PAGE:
Joseph Gordon-Levitt started hitRECord by talking to himself. Although he's currently one of Hollywood's most marketable movie stars, in 2005 "Third Rock From the Sun" had ended its run four years earlier and he'd taken a break from acting for college. And he couldn't book a job.
"Back then, [hitRECord] wasn't a production company, it wasn't a website; it was something I said to myself," said Gordon-Levitt. "I wanted to be in challenging movies and no one thought I could do it. The round red record button became this sort of symbol for me. I would be the one to push the button."
Eight years later, hitRECord is an "open collaborative production company," one that has turned thousands of users into artistic collaborators. Users contribute their work to the site, where the community builds on and remixes it. The results are film, books, music and live events that have been hosted everywhere from dive bars to Sundance. Now the company is in serious expansion mode as it prepares to take the approach to its first TV show, which will air on Participant's new Pivot network.
While Gordon-Levitt has no intention of leaving acting, it's clear that his work with hitRECord creates a palpable high. "I love acting in movies and I hope I can do it for the rest of my life," he said. "But the feeling I get when I make something and someone remixes it and someone makes something new out of it -- that's exciting to me and thrilling."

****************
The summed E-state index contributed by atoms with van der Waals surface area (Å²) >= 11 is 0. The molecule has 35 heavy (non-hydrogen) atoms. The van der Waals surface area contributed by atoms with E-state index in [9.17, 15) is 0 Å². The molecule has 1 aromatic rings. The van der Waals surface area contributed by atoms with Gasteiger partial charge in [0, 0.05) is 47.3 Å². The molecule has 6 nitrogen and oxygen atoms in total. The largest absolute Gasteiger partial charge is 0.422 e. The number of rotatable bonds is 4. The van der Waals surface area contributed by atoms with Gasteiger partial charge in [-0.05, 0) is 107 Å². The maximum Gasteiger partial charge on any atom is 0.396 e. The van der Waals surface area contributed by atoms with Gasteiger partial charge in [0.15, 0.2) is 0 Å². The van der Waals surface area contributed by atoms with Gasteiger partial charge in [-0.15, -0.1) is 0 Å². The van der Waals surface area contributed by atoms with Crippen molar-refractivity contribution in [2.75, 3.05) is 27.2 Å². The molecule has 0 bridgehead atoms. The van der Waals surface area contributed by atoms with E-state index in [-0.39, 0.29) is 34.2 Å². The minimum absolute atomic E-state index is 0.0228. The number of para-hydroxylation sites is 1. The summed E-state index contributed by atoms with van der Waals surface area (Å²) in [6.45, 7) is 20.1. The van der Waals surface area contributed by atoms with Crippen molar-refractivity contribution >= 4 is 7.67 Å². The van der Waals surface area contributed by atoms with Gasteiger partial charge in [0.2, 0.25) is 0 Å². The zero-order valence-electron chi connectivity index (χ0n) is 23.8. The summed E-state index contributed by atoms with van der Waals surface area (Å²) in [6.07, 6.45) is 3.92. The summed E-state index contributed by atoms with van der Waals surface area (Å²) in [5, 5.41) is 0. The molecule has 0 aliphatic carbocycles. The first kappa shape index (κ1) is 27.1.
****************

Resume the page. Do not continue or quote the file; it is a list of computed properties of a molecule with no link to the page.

Getting the show on Pivot. " It's definitely going to be the most important project we've ever done."
"This show is really challenging legally. When you tell TV attorneys that you're going to be using work from artists all over the world…it's been an uphill battle, with frustrating moments and setbacks. A lot of credit is due to the people I work with and Pivot."
Growing the company. hitRECord has about 5 employees, but now will more than double to include roles like a general manager and controller. "And the TV show will have a hell of a lot more than that," Gordon-Leavitt said.
"I think hitRECord can be a massive production company, like Steve Spielberg with Dreamworks," he said. "In the long term, I think hitRECord has the capability to do all of that. Dreamworks has development executives; we have 200,000 people who are working together. But right now we're focused on the TV show."